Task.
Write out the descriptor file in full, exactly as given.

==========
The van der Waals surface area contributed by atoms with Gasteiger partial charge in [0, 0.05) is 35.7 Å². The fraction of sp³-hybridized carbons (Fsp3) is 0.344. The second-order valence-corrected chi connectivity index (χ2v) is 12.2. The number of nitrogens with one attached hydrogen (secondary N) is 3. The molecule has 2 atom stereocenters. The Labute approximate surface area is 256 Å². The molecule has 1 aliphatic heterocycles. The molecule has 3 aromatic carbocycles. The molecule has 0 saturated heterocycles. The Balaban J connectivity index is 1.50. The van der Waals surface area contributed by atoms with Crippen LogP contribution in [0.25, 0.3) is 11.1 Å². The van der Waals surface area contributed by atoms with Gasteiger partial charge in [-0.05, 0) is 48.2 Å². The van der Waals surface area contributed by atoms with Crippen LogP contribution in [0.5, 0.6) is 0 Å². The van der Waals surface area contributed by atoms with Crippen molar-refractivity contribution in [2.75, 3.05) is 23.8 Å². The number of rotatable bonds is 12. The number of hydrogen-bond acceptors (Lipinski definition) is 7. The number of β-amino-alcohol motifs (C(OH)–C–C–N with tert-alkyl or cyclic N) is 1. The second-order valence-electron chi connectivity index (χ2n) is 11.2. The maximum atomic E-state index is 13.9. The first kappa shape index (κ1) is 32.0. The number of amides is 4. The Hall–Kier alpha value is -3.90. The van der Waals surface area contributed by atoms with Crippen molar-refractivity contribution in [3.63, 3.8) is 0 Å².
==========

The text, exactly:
The van der Waals surface area contributed by atoms with Gasteiger partial charge in [0, 0.05) is 35.7 Å². The fraction of sp³-hybridized carbons (Fsp3) is 0.344. The second-order valence-corrected chi connectivity index (χ2v) is 12.2. The number of nitrogens with one attached hydrogen (secondary N) is 3. The molecule has 2 atom stereocenters. The Labute approximate surface area is 256 Å². The molecule has 1 aliphatic heterocycles. The molecule has 3 aromatic carbocycles. The molecule has 0 saturated heterocycles. The Balaban J connectivity index is 1.50. The van der Waals surface area contributed by atoms with Crippen LogP contribution in [0.25, 0.3) is 11.1 Å². The van der Waals surface area contributed by atoms with Gasteiger partial charge in [-0.05, 0) is 48.2 Å². The van der Waals surface area contributed by atoms with Crippen LogP contribution in [0.5, 0.6) is 0 Å². The van der Waals surface area contributed by atoms with Crippen molar-refractivity contribution in [2.75, 3.05) is 23.8 Å². The number of rotatable bonds is 12. The number of hydrogen-bond acceptors (Lipinski definition) is 7. The number of β-amino-alcohol motifs (C(OH)–C–C–N with tert-alkyl or cyclic N) is 1. The second-order valence-electron chi connectivity index (χ2n) is 11.2. The maximum atomic E-state index is 13.9. The first kappa shape index (κ1) is 32.0. The number of amides is 4. The Hall–Kier alpha value is -3.90. The van der Waals surface area contributed by atoms with Crippen molar-refractivity contribution in [3.63, 3.8) is 0 Å².